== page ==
The National Museum of Brazil, situated at Rio de Janeiro, was completely destroyed by a ravaging fire on Sunday. With the fire, valuable collections numbering about 20 million, turned into ashes. The massive collections had been a treasure for many scientific evidences.
Brazil’s National Museum had a long history to cherish. It was founded some 200 years back, at a time when Brazil didn’t even get its independence from Portugal. The oldest scientific institution of Brazil, the museum has been one of the largest and renowned ones in the entire Latin America.
The museum was a treasure for not only housing ancient Greek, Roman artifacts, but also for its huge paleontological collections. The most significant was the 11,500 year-old skull named Luzia, which was Latin America’s oldest human fossil. Bones of Maxakalisaurus, the long-necked dinosaur that was uniquely a Brazilian archaic animal, was among the valuable holdings of the museum. With the blazes, these fossil collections are feared to be destroyed. Egyptian mummies and Latin America’s oldest artifacts were also the valuables that, if destroyed, will no longer be available for anybody in future. Thus the devastation of this museum is not just a loss for Brazil’s or Latin America’s science, but also an irreplaceable loss for world science.
It is not yet clear what the exact degree of devastation is. Scientists say that some specimens of vertebrates and few botany collections were stored in a separate building and should be safe. But the most important collections, the invertebrate specimens, are completely destroyed. These specimens were important for world scientific research.
The building of the museum was also no less than history in itself. The complex was used as the residence of independent Brazil’s emperors till 1889. It was only in 1902 when the museum collections were transferred.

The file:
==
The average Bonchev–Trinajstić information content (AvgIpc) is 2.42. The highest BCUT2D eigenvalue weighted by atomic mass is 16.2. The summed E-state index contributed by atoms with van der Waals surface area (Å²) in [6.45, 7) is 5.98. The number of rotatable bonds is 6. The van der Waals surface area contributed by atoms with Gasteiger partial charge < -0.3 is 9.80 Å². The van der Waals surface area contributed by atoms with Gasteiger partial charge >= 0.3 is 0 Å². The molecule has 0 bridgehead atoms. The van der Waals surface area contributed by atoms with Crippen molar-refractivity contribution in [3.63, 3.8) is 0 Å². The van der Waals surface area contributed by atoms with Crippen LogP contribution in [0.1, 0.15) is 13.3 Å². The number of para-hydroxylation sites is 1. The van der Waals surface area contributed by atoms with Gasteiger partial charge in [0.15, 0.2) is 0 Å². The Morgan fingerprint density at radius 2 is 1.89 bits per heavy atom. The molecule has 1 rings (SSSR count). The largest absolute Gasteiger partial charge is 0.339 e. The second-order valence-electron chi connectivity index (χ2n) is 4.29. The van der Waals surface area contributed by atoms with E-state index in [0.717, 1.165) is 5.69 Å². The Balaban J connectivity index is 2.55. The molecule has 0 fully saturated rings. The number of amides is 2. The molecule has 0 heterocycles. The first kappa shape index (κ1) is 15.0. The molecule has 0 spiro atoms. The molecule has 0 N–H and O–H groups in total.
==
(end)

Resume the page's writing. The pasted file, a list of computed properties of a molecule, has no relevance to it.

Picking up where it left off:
Scientists now claim that the tragedy was foreseeable. The continuous lack of funding for the maintenance and renovation of an ancient building has been put forward as the primary reason. Scientists had warned the managing authorities about the poor wiring condition and the possible short circuit and fire way back in 2004. Nothing much had improved since then for upgradation of the museum’s infrastructure. The poor fire protection facilities reflected nothing but the apathy of the authorities. The museum was maintained by the Federal University of Rio de Janeiro, funded by the Federal Government of Brazil.
In an interview to Science magazine, paleontologist Stephen Brusatte of University of Edinburgh, who had worked with the museum’s fossil collection, says “It makes me inordinately sad to think of those millions of specimens and exhibits, the product of 200 years of collection and the life’s work of so many hundreds of scientists and explorers, just going up in flames and turning to dust. It makes me want to cry”.